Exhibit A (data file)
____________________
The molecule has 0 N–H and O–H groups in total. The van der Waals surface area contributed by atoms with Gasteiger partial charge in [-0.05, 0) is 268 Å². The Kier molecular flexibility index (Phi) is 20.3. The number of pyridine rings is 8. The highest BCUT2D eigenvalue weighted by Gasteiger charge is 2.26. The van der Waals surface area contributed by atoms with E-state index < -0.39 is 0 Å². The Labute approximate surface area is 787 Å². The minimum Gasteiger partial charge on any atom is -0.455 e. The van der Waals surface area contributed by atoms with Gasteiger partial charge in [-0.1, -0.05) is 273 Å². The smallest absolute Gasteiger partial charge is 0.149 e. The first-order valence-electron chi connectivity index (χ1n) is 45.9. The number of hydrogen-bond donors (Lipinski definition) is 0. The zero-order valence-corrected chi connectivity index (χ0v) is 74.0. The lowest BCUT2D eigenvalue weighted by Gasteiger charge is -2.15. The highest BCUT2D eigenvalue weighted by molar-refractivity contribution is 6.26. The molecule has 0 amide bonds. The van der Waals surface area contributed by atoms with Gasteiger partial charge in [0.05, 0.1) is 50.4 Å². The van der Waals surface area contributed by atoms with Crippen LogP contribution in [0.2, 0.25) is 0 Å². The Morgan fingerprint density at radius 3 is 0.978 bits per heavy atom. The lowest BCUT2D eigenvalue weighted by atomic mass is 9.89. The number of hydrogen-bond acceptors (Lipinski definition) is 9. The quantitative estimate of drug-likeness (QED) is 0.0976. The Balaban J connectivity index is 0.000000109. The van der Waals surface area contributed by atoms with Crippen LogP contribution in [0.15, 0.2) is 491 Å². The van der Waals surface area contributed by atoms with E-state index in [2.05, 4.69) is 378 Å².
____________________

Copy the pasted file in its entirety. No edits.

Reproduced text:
The molecule has 0 N–H and O–H groups in total. The van der Waals surface area contributed by atoms with Gasteiger partial charge in [-0.05, 0) is 268 Å². The Kier molecular flexibility index (Phi) is 20.3. The number of pyridine rings is 8. The highest BCUT2D eigenvalue weighted by Gasteiger charge is 2.26. The van der Waals surface area contributed by atoms with E-state index < -0.39 is 0 Å². The Labute approximate surface area is 787 Å². The minimum Gasteiger partial charge on any atom is -0.455 e. The van der Waals surface area contributed by atoms with Gasteiger partial charge in [-0.1, -0.05) is 273 Å². The smallest absolute Gasteiger partial charge is 0.149 e. The first-order valence-electron chi connectivity index (χ1n) is 45.9. The number of hydrogen-bond donors (Lipinski definition) is 0. The zero-order valence-corrected chi connectivity index (χ0v) is 74.0. The lowest BCUT2D eigenvalue weighted by Gasteiger charge is -2.15. The highest BCUT2D eigenvalue weighted by molar-refractivity contribution is 6.26. The molecule has 0 amide bonds. The van der Waals surface area contributed by atoms with Gasteiger partial charge in [0.05, 0.1) is 50.4 Å². The van der Waals surface area contributed by atoms with Crippen LogP contribution in [0.2, 0.25) is 0 Å². The Morgan fingerprint density at radius 3 is 0.978 bits per heavy atom. The lowest BCUT2D eigenvalue weighted by atomic mass is 9.89. The number of hydrogen-bond acceptors (Lipinski definition) is 9. The quantitative estimate of drug-likeness (QED) is 0.0976. The Balaban J connectivity index is 0.000000109. The van der Waals surface area contributed by atoms with Crippen LogP contribution in [0.15, 0.2) is 491 Å². The van der Waals surface area contributed by atoms with E-state index in [2.05, 4.69) is 378 Å².